Rivalry drives U.S. gymnasts
LONDON -- Swimming has Michael Phelps and Ryan Lochte. Gymnastics now has Jordyn Wieber and Gabby Douglas. The latter might not be as intense or publicized a rivalry, but it could play an important part in how the United States performs in these Olympics.
After winning the all-around at last year's world championship, Wieber was considered America's leading hope for gold in London. Then came last month's Olympic trials, when Douglas won the all-around and served notice that she must be considered a strong candidate for gold here, as well.
"I wasn't surprised,'' Wieber said of narrowly losing to Douglas at the trials. "Both of us have been working very hard, and it was only a tenth difference between our scores, and I definitely made some mistakes, especially on beam. But that made me want to go back in the gym and work even harder to improve.
"I think having that little friendly competition here and there with Gabby has been really important for us. It definitely pushes us both to do that much better. It really brings out the best in our routines and helps the team in the long run.''
U.S. team coordinator Marta Karolyi agreed, saying both gymnasts gained from the experience.
"I think it probably showed Gabby she is just as good as the front-runner, and, on the other hand, it also probably gave the stimulus to Jordyn that I have to work hard because look what is happening just in my own country,'' Karolyi said. "I think it was good for both of them.''
Team rosters were reduced from six gymnasts to five for these Olympics, which Karolyi said works against the United States.
"For our country, we have much more depth, so this wasn't done in our best interest,'' she said. "Some other countries might like it more because the number of gymnasts they have is reduced. But changes happen and you just have to go with the changes.''
Still, the United States, looking for its first team title since 1996, will be the team to beat, in part because of the strength of Wieber and Douglas, and the competition that is driving them to greater heights.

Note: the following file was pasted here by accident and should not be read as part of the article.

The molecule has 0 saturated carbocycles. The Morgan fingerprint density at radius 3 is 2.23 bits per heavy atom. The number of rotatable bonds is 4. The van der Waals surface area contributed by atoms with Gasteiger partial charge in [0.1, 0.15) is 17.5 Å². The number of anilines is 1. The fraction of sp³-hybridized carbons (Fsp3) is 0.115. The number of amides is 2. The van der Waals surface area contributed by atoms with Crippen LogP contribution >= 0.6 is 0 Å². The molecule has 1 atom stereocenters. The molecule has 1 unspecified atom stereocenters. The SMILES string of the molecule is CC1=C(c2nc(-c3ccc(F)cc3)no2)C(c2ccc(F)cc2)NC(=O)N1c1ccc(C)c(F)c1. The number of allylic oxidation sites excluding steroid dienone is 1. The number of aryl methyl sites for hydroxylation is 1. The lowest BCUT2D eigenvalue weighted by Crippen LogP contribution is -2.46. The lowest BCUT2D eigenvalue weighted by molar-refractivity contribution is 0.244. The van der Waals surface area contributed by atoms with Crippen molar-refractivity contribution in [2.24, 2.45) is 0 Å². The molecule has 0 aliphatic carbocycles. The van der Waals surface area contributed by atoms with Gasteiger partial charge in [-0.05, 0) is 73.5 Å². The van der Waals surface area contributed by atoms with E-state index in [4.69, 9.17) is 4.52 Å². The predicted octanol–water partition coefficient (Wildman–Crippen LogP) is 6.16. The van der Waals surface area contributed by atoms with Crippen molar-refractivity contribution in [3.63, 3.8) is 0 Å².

"When I used to play racquetball, I wanted to play someone better because then I would get better,'' said Wieber's coach, John Geddert. "When you have someone neck and neck like that, it's got to serve a great motivator. You can't sleep, you can't rest on your last competition. You have to keep getting better, you have to keep pushing, you have to stay focused. I think it's a great motivator for both of them. And they're both phenomenal athletes, so it's great for Team USA.''
Geddert said that Wieber took the loss in trials positively.
"A lot of her major victories were by less than a tenth. This time, she lost by a tenth. So, she understands how thin the margin of victory is and she knows it can go either way,'' he said. "It's all about delivering. It served as a motivator for her. I don't think it was devastating. It wasn't, 'Oh my God, I got beat -- I'm not supposed to get beat.' She doesn't think that way.''
Douglas, meanwhile, said winning the trials gave her a welcome boost of confidence. "Each competition, I've been getting better and better and improving,'' she said. "That was a great thing for me, peaking at the right time. I'm feeling very good right now.
"That's what it's all about. Everyone loves competition. It's fun, and it makes us do greater things.''
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